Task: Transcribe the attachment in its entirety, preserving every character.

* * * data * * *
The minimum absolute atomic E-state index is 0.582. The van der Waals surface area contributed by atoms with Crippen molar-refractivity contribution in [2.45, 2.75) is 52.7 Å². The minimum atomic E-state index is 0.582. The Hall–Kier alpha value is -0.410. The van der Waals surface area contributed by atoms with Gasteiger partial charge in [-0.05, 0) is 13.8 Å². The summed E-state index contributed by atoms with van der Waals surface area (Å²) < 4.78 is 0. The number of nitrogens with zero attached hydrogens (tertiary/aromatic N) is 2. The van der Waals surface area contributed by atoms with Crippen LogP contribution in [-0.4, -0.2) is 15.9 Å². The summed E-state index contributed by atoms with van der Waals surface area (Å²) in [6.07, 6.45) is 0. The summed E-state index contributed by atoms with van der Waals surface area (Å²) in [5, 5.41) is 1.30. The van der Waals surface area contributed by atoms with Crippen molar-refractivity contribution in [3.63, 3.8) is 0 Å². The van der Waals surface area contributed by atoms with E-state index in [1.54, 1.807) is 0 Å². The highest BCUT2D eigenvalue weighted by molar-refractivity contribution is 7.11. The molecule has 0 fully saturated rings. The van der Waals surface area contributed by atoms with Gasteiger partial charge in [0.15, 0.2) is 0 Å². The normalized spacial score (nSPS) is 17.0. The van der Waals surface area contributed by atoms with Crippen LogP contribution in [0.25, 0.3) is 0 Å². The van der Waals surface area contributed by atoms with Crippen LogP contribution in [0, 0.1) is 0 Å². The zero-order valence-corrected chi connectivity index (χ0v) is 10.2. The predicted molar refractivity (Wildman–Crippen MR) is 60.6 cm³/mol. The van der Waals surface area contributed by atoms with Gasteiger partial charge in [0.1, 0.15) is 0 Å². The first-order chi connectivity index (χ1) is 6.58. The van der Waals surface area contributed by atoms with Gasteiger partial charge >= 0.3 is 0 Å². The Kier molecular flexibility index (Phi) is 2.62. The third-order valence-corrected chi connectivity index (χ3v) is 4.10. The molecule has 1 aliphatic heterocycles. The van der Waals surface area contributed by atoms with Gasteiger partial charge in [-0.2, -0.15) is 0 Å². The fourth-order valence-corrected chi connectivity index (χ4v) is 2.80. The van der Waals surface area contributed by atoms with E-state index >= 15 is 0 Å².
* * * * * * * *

The minimum absolute atomic E-state index is 0.582. The van der Waals surface area contributed by atoms with Crippen molar-refractivity contribution in [2.45, 2.75) is 52.7 Å². The minimum atomic E-state index is 0.582. The Hall–Kier alpha value is -0.410. The van der Waals surface area contributed by atoms with Gasteiger partial charge in [-0.05, 0) is 13.8 Å². The summed E-state index contributed by atoms with van der Waals surface area (Å²) < 4.78 is 0. The number of nitrogens with zero attached hydrogens (tertiary/aromatic N) is 2. The van der Waals surface area contributed by atoms with Crippen LogP contribution in [-0.4, -0.2) is 15.9 Å². The summed E-state index contributed by atoms with van der Waals surface area (Å²) in [6.07, 6.45) is 0. The summed E-state index contributed by atoms with van der Waals surface area (Å²) in [5, 5.41) is 1.30. The van der Waals surface area contributed by atoms with Crippen molar-refractivity contribution in [3.63, 3.8) is 0 Å². The van der Waals surface area contributed by atoms with E-state index in [1.54, 1.807) is 0 Å². The highest BCUT2D eigenvalue weighted by molar-refractivity contribution is 7.11. The molecule has 0 fully saturated rings. The van der Waals surface area contributed by atoms with Gasteiger partial charge in [0.15, 0.2) is 0 Å². The normalized spacial score (nSPS) is 17.0. The van der Waals surface area contributed by atoms with Crippen LogP contribution in [0.25, 0.3) is 0 Å². The van der Waals surface area contributed by atoms with Crippen LogP contribution in [0, 0.1) is 0 Å². The zero-order valence-corrected chi connectivity index (χ0v) is 10.2. The predicted molar refractivity (Wildman–Crippen MR) is 60.6 cm³/mol. The van der Waals surface area contributed by atoms with Gasteiger partial charge in [0.1, 0.15) is 0 Å². The first-order chi connectivity index (χ1) is 6.58. The van der Waals surface area contributed by atoms with Gasteiger partial charge >= 0.3 is 0 Å². The Kier molecular flexibility index (Phi) is 2.62. The third-order valence-corrected chi connectivity index (χ3v) is 4.10. The molecule has 1 aliphatic heterocycles. The van der Waals surface area contributed by atoms with Gasteiger partial charge in [-0.2, -0.15) is 0 Å². The fourth-order valence-corrected chi connectivity index (χ4v) is 2.80. The van der Waals surface area contributed by atoms with E-state index >= 15 is 0 Å².